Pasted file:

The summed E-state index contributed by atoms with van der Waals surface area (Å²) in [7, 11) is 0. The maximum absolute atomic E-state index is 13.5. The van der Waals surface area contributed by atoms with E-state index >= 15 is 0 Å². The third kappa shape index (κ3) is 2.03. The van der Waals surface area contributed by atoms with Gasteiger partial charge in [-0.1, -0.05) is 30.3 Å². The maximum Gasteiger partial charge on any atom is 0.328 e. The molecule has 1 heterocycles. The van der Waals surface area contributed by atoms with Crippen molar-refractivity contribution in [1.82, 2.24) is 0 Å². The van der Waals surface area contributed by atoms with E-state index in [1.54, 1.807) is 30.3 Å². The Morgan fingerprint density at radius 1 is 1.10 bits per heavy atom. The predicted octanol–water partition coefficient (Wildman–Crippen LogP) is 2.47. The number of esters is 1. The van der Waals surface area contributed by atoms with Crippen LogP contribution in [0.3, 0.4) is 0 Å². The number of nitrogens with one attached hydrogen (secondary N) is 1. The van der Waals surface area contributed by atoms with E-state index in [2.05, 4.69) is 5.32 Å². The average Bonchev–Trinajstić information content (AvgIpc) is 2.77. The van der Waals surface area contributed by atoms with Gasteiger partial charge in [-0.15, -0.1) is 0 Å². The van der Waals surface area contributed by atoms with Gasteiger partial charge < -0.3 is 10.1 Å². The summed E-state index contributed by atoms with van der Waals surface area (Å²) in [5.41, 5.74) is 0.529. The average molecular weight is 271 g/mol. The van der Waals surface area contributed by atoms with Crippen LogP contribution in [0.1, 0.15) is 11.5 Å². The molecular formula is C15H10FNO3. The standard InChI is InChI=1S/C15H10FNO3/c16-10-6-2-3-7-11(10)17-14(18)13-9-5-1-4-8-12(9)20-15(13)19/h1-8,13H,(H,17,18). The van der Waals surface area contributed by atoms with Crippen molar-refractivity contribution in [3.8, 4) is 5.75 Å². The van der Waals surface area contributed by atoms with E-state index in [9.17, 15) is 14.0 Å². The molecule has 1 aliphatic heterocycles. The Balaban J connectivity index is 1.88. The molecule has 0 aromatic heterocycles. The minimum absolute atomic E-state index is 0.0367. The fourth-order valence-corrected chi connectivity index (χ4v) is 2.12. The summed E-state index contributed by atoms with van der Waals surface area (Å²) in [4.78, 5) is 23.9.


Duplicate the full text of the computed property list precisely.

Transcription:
The summed E-state index contributed by atoms with van der Waals surface area (Å²) in [7, 11) is 0. The maximum absolute atomic E-state index is 13.5. The van der Waals surface area contributed by atoms with E-state index >= 15 is 0 Å². The third kappa shape index (κ3) is 2.03. The van der Waals surface area contributed by atoms with Gasteiger partial charge in [-0.1, -0.05) is 30.3 Å². The maximum Gasteiger partial charge on any atom is 0.328 e. The molecule has 1 heterocycles. The van der Waals surface area contributed by atoms with Crippen molar-refractivity contribution in [1.82, 2.24) is 0 Å². The van der Waals surface area contributed by atoms with E-state index in [1.54, 1.807) is 30.3 Å². The Morgan fingerprint density at radius 1 is 1.10 bits per heavy atom. The predicted octanol–water partition coefficient (Wildman–Crippen LogP) is 2.47. The number of esters is 1. The van der Waals surface area contributed by atoms with Crippen LogP contribution in [0.3, 0.4) is 0 Å². The number of nitrogens with one attached hydrogen (secondary N) is 1. The van der Waals surface area contributed by atoms with E-state index in [2.05, 4.69) is 5.32 Å². The average Bonchev–Trinajstić information content (AvgIpc) is 2.77. The van der Waals surface area contributed by atoms with Gasteiger partial charge in [-0.15, -0.1) is 0 Å². The van der Waals surface area contributed by atoms with Gasteiger partial charge < -0.3 is 10.1 Å². The summed E-state index contributed by atoms with van der Waals surface area (Å²) in [5.41, 5.74) is 0.529. The average molecular weight is 271 g/mol. The van der Waals surface area contributed by atoms with Crippen LogP contribution in [0.1, 0.15) is 11.5 Å². The molecular formula is C15H10FNO3. The standard InChI is InChI=1S/C15H10FNO3/c16-10-6-2-3-7-11(10)17-14(18)13-9-5-1-4-8-12(9)20-15(13)19/h1-8,13H,(H,17,18). The van der Waals surface area contributed by atoms with Crippen molar-refractivity contribution in [3.8, 4) is 5.75 Å². The van der Waals surface area contributed by atoms with E-state index in [9.17, 15) is 14.0 Å². The molecule has 1 aliphatic heterocycles. The Balaban J connectivity index is 1.88. The molecule has 0 aromatic heterocycles. The minimum absolute atomic E-state index is 0.0367. The fourth-order valence-corrected chi connectivity index (χ4v) is 2.12. The summed E-state index contributed by atoms with van der Waals surface area (Å²) in [4.78, 5) is 23.9.